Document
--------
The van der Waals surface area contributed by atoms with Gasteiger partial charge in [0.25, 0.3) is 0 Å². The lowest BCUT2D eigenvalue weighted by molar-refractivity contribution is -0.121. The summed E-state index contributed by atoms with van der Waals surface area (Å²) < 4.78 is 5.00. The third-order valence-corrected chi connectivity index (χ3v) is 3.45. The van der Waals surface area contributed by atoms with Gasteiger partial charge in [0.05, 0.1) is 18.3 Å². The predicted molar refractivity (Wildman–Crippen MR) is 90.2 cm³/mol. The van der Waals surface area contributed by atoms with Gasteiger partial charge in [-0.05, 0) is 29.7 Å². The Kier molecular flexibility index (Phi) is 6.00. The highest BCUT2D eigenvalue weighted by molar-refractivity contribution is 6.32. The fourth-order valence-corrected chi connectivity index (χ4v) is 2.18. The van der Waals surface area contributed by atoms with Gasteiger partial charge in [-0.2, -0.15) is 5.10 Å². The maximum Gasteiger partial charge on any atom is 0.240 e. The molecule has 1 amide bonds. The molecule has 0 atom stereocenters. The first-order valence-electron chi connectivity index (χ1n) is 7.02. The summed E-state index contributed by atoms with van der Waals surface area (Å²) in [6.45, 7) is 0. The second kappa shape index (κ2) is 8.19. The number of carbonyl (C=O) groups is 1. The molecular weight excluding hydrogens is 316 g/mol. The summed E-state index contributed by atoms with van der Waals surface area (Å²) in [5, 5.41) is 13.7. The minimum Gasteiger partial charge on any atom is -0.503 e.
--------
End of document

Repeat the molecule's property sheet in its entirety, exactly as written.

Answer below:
The van der Waals surface area contributed by atoms with Gasteiger partial charge in [0.25, 0.3) is 0 Å². The lowest BCUT2D eigenvalue weighted by molar-refractivity contribution is -0.121. The summed E-state index contributed by atoms with van der Waals surface area (Å²) < 4.78 is 5.00. The third-order valence-corrected chi connectivity index (χ3v) is 3.45. The van der Waals surface area contributed by atoms with Gasteiger partial charge in [0.05, 0.1) is 18.3 Å². The predicted molar refractivity (Wildman–Crippen MR) is 90.2 cm³/mol. The van der Waals surface area contributed by atoms with Gasteiger partial charge in [-0.05, 0) is 29.7 Å². The Kier molecular flexibility index (Phi) is 6.00. The highest BCUT2D eigenvalue weighted by molar-refractivity contribution is 6.32. The fourth-order valence-corrected chi connectivity index (χ4v) is 2.18. The van der Waals surface area contributed by atoms with Gasteiger partial charge in [-0.2, -0.15) is 5.10 Å². The maximum Gasteiger partial charge on any atom is 0.240 e. The molecule has 1 amide bonds. The molecule has 0 atom stereocenters. The first-order valence-electron chi connectivity index (χ1n) is 7.02. The summed E-state index contributed by atoms with van der Waals surface area (Å²) in [6.45, 7) is 0. The second kappa shape index (κ2) is 8.19. The number of carbonyl (C=O) groups is 1. The molecular weight excluding hydrogens is 316 g/mol. The summed E-state index contributed by atoms with van der Waals surface area (Å²) in [5, 5.41) is 13.7. The minimum Gasteiger partial charge on any atom is -0.503 e.